James O’Connell is a photographer based in Santa Fe, NM specializing in wet plate collodion photography. James fell in love with the process while working at Bostick & Sullivan, the largest supplier of historic photo process chemistry. For over 3 years James has dived deep into the world of tintype. Moving between the studio and the field to create a diverse body of work showcasing the unique and often mystical elements of wet plate photography. Along with his fine art practice, James operates a tintype portrait studio in town called High Desert Alchemy.
Tintypes or wet plate collodion photography was invented by Frederic Scott Archer in 1851 and quickly became the most prolific photographic process of its time. With chemistry more transportable and affordable photographers could leave the studio to take photos of the world and professional portraits became accessible to more people than ever before. Tintypes would be replaced in the 1890s by gelatin dry plates, but photographers dedicated to the craft have kept it alive. Now, even with the advent of digital photography, wet plate collodion is in a renaissance.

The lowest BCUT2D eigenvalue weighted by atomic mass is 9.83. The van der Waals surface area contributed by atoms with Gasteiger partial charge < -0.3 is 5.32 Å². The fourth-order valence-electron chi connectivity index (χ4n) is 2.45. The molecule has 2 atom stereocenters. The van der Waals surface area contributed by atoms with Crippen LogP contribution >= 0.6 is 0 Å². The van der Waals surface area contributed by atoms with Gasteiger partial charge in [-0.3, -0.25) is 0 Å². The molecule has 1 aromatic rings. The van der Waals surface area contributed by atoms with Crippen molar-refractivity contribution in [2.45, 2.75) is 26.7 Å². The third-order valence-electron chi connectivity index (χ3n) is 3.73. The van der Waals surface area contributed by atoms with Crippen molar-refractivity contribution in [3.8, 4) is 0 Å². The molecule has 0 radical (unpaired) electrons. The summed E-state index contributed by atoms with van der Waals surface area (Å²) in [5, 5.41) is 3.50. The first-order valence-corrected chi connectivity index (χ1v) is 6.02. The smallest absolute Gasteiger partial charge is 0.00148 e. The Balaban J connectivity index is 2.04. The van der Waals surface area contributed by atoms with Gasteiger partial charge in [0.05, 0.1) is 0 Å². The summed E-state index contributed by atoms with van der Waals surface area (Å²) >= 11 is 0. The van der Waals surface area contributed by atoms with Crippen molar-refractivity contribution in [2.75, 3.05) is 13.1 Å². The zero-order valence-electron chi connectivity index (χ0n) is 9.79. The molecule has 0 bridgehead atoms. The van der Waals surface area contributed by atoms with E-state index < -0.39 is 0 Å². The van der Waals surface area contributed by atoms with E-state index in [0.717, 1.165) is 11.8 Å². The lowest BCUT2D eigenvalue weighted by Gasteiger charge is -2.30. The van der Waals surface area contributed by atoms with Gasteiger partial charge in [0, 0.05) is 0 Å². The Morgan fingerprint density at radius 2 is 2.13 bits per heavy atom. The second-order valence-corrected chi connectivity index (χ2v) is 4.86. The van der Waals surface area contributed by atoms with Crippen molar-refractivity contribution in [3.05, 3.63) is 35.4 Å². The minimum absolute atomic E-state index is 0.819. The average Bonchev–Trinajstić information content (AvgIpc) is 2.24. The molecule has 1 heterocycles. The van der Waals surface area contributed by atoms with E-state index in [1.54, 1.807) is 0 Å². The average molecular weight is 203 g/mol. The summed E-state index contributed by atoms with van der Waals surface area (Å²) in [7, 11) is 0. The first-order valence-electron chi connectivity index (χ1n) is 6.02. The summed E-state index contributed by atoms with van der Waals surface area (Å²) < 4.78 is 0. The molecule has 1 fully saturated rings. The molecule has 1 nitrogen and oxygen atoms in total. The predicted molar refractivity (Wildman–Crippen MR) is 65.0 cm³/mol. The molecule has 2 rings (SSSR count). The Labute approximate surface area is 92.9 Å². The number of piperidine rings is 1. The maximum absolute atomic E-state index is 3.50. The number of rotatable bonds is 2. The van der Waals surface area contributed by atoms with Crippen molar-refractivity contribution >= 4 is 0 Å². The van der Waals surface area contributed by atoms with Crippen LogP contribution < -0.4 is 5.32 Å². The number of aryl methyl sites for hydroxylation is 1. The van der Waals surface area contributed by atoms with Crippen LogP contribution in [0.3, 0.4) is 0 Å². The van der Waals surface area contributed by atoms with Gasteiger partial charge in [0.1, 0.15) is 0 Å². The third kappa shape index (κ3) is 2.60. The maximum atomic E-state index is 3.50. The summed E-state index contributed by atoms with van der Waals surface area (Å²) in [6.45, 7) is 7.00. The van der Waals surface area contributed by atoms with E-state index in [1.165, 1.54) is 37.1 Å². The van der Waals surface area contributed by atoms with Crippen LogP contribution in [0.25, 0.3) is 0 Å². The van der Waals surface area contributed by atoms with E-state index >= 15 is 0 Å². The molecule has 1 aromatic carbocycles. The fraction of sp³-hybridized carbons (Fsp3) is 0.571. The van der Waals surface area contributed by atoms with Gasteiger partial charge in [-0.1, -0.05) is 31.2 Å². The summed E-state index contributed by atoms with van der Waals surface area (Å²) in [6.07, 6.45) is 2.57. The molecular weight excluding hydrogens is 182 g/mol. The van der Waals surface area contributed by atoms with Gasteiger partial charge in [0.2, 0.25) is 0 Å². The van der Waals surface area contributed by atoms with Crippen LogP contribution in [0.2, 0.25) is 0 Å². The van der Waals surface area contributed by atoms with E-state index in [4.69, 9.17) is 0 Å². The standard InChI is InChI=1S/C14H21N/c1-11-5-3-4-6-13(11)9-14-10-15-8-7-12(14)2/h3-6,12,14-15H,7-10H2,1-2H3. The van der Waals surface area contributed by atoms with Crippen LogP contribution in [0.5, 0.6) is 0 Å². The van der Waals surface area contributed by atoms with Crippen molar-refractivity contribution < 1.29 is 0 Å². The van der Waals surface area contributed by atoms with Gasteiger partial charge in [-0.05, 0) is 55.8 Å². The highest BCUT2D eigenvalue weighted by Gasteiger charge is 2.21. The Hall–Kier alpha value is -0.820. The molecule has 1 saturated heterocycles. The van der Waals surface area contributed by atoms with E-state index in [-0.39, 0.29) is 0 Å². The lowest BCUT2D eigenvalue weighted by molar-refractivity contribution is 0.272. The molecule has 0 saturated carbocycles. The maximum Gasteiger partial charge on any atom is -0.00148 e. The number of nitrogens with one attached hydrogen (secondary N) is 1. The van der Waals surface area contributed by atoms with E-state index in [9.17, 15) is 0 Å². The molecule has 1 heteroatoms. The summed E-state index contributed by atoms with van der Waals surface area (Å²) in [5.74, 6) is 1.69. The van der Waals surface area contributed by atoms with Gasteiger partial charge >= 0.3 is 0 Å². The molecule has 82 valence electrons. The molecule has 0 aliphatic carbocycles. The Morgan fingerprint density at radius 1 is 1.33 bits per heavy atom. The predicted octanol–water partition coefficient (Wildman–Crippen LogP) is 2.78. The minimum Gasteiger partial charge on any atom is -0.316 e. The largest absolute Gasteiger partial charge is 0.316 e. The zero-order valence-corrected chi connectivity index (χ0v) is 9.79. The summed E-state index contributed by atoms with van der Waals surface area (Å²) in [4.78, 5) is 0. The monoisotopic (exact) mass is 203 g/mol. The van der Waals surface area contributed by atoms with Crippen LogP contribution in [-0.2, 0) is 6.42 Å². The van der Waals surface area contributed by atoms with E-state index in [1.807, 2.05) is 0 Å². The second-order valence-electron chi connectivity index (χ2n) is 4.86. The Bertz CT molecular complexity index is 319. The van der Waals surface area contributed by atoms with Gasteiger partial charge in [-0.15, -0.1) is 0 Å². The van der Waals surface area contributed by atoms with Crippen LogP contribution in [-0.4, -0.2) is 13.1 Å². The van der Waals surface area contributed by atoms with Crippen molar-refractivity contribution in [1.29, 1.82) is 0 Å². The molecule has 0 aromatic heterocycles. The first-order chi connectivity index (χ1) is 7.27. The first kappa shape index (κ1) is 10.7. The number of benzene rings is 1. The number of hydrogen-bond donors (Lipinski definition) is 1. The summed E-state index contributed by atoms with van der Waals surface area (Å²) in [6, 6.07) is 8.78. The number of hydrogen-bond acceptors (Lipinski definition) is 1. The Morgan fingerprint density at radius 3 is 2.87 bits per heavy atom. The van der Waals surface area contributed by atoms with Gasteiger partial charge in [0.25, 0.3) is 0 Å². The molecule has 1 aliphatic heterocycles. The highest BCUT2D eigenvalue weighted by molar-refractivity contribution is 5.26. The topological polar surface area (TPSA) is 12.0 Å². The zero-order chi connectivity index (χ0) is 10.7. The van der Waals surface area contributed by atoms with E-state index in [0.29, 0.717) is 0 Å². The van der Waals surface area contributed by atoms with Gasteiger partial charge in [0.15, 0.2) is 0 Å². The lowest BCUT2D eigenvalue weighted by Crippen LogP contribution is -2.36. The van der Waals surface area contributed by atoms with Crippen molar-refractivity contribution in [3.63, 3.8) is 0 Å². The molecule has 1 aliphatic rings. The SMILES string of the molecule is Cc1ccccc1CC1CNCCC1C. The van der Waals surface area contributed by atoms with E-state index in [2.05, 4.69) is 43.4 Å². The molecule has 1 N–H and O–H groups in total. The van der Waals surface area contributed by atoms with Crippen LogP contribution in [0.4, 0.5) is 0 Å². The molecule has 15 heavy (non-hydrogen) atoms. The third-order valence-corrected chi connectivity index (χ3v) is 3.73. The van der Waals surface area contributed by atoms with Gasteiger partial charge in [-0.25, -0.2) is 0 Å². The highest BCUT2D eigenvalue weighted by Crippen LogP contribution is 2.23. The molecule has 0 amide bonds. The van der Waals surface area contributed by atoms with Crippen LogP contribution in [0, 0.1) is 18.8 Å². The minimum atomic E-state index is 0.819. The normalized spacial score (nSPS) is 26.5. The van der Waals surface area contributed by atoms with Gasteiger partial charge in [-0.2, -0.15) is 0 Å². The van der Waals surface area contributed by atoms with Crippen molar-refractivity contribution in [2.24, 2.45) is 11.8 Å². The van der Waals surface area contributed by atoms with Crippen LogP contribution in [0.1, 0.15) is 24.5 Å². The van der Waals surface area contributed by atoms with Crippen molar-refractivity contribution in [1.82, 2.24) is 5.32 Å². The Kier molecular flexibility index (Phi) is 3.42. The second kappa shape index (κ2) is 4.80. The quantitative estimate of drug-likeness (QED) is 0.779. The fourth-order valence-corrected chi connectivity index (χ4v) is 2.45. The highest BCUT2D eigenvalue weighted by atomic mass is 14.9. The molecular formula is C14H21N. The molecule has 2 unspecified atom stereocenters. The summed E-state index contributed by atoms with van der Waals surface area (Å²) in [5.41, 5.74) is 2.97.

Many people are drawn to the wet plate process for its mesmerizing, haunting images. Unlike digital photography, wet plate is slow. As the name implies the chemistry must be wet for it to work. In practice, this means that a photographer must pour, shoot, develop, and fix the plate all within a 20-minute window before the plate dries out. The slowness of the process dictates the photos being taken. The photographer must work with more care and thought. Chemical anomalies and artifacts make each photograph truly one of a kind. Watching a tintype develop is to witness the alchemy of 19th-century photography.
Print size: 12" x 15"
Each print will have a .5” border around the image area, so the full print size is 12.5” x 15.5”